DISCLAIMER: The twaddling I am about to do has nothing to do with 10 signs of being an ambivert.
I had arrived a bit late to my batchmate’s birthday party at the familiar hotel in the heart of our Srinagar. But that didn’t stop me from shaking some legs (and ass) at the dance floor or munching the starters till I didn’t need the main course.
But after the usual greetings, the pretending-busy-with-the-phone till anything interesting begins; the non-veg jokes and banter, or amid all of it, I felt the need to go back and binge on Netflix. Or read ‘One Hundred years of solitude’ or something from the ceaseless pile of ‘To Read’ lists.
I like the parties for the food, little dancing and rarely an interesting conversation. But the thing that happened at the above party has become a vicious pattern of sorts for me. To like company, but not it’s excess. To be in the center of the dance floor, dancing your guts out, but to also avoid too many stares.
I remember the last time I said no to the idea of a trip. My reclusive friend, Pooja’s question was whether I will ever go on a solo trip.
But I also remember the other time when I adamantly said no to a meticulously planned trip by some friends. The problem was the final count for the trip was 25 people after including everyone’s Baby and Beba. I love vacations ; I hate circuses.
My vision of a solo trip involves going on a trip with your ‘inner circle’ buddies where you can carve out your own personal space and reflections over life whenever you want to.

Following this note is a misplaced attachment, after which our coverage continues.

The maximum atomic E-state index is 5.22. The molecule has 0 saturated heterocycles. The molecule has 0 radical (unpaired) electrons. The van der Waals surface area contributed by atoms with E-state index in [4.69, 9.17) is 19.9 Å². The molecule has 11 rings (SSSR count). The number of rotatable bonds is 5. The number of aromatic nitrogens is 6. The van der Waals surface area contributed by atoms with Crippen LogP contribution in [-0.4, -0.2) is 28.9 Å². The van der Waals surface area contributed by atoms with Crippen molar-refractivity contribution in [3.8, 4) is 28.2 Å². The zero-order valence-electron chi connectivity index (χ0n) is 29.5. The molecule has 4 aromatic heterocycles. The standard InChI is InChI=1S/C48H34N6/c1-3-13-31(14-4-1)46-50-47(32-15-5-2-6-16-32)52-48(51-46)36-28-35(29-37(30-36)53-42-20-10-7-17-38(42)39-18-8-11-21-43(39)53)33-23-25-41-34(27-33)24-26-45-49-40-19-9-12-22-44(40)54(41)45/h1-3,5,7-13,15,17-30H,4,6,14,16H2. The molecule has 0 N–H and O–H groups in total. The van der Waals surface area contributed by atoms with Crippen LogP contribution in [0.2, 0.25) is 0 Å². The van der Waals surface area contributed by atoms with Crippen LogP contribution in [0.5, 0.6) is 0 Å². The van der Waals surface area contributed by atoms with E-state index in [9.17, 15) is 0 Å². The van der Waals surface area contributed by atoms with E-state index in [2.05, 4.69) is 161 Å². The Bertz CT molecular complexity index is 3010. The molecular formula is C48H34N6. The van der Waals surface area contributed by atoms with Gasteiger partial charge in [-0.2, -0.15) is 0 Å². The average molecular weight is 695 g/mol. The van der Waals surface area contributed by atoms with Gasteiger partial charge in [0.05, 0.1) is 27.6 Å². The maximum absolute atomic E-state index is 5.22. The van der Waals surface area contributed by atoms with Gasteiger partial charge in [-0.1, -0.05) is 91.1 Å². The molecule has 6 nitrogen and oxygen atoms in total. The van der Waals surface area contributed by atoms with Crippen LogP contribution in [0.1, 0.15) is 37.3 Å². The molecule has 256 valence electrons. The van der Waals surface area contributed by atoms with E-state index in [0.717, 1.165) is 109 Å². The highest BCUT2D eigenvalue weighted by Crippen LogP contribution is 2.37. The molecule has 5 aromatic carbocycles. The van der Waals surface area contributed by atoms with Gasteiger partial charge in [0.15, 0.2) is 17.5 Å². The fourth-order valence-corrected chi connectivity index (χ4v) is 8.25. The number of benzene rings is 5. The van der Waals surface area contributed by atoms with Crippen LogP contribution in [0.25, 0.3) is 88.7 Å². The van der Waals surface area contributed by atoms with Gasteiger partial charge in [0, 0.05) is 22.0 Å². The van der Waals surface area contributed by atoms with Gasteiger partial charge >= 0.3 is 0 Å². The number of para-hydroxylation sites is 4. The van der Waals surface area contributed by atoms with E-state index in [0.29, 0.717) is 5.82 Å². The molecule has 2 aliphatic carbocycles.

Many of my friends say that I am chatty; others notice that I don’t leave my room for days. It’s not that I don’t love conversations. But my apathy to cricket, body building and clothing secludes me out of many, and mostly comfortably so.
I like to know people, but I have this weird problem with handshakes. ‘Who will initiate it?’ ‘What if I lift my hand and he doesn’t?’ I relish conversations with strangers, but am anxious about meeting them. Especially overwhelming divas.
One may deduce that I am merely moody. Maybe there is some truth in the statement, but can moods affect a person’s attitude for so long and to such extents.
In my opinion, moods are phasic. Like an infectious splenomegaly, a mood can be a temporary protrusion, often provoking displeasure in our company. But ambiversion is an incessant stream, a breathing, beating part that makes you ‘you.’
I have been staying alone in medical college hostels, shifting rooms, year after year. At brief moments, I have this vision of staying alone in a desolate hill. In silence, in solitude, in probable bliss.
At other moments, I lie on my bed, with lights off and eyes wide awake asking myself this, ‘Do I really stay alone?’ ‘How did I manage to stay alone all these years?’
I thought that only I am this complicated mess, this interspersed land of verbose and taciturn territories.
But no, I found out that there are many others like me esp. in this day and age. In my hostel, in my college, on this blue planet. Some who have found themselves, some who are yet to.